This morning, on our way to school, we drove past a three-car accident, exactly where I make a left turn every weekday morning. Nobody was seriously injured, but the three cars looked to each have several thousand dollars’ worth of damage. Fire trucks and police had not arrived yet.

The accident had happened maybe two minutes prior, or about the amount of extra time the kids and I took getting ready to leave this morning, as our daughter changed out of jeans and into leggings at the last minute, much to my consternation.

On Friday, as a volunteer colleague of mine and I were walking out of our little office and heading home, after spending several hours working on a project, I said, “This is amazing. We’re done. That was too easy. Something’s going to blow up in our face.”

Not thirty seconds later, we ran into a staff member who was pointing out exactly that: a “something” that blew up in our collective face.

I feel compelled to tread lightly. I feel like I’m about a minute ahead of something really good or about a minute behind something really bad. I keep trying to find patterns, aware of the eeriness of timing and coincidences.  I’m waiting and watching, as if I can actually see “it” coming, whatever “it” is.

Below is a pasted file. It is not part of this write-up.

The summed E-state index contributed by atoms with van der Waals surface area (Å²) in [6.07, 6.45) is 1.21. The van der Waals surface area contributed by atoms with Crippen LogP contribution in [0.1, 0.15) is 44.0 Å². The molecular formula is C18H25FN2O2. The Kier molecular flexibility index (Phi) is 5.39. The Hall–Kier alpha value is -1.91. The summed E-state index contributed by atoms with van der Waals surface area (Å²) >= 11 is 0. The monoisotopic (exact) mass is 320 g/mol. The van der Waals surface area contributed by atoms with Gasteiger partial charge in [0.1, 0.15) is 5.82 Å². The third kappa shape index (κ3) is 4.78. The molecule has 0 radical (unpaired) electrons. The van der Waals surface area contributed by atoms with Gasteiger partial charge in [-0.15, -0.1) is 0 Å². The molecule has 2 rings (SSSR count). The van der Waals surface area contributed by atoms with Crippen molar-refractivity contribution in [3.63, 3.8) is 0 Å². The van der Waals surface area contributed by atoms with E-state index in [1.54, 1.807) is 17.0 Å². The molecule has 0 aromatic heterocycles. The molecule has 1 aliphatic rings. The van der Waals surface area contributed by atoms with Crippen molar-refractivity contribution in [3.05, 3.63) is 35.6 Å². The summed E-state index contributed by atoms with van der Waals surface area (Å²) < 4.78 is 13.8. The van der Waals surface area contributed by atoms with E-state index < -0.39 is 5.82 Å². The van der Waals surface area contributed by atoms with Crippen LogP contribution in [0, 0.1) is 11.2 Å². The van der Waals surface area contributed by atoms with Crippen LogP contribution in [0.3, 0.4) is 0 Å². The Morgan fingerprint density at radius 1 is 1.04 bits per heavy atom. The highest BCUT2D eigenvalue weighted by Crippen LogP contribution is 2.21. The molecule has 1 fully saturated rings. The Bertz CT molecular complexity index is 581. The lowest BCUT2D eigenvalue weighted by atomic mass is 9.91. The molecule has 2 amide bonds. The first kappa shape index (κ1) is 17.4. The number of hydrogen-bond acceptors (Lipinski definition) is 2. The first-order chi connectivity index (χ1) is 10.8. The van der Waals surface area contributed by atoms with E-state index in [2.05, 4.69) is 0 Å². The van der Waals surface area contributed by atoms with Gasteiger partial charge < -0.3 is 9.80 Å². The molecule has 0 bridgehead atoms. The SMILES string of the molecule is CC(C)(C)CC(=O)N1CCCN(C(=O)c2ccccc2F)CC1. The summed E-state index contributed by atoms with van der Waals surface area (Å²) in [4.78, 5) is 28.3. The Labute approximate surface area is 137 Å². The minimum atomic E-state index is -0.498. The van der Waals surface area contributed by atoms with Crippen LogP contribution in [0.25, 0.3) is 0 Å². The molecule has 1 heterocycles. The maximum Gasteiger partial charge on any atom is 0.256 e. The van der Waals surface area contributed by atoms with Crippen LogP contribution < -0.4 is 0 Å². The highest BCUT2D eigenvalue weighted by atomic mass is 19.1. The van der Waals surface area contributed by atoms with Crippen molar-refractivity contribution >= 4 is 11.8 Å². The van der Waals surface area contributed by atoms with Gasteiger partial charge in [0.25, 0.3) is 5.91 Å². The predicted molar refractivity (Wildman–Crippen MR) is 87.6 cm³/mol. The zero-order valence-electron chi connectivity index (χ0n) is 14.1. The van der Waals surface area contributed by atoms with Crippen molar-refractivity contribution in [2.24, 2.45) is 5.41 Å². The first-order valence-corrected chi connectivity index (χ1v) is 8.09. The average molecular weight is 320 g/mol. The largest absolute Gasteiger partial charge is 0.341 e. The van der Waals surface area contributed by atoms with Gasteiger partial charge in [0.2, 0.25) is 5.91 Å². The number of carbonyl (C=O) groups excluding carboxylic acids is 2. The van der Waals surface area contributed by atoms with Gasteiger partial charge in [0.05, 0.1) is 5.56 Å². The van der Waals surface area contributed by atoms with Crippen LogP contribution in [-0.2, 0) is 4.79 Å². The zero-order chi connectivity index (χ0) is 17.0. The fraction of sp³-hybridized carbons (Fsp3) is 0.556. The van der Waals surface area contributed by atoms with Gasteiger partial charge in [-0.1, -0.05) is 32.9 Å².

The kids and I watched “Return of the Jedi” yesterday. Our daughter was fidgety throughout the movie, while our son sat nearly motionless, transfixed. She asked questions relentlessly, about why characters were doing what they were doing, how the characters would fare in the future, what various events meant with respect to other events… He was just watching the action, absorbing fully all plot developments.

I asked if they liked the movie.

He said, “Yeah! I’m not scared one bit.”

She said, “I like it, but… I’m not scared, or worried… it’s, I don’t know, it’s hard to explain.”

“Suspense,” I offered. “I think you’re feeling suspense. You don’t know what’s going to happen, and you want to know. You feel like you might know, that you could guess, but you have to wait to find out. It’s fun, but not really.”

“Yeah,” she nodded. “That’s what it is. Not-fun fun.”


I think I can stand about 31 more days of treading lightly, of having not-fun fun. I know I can.

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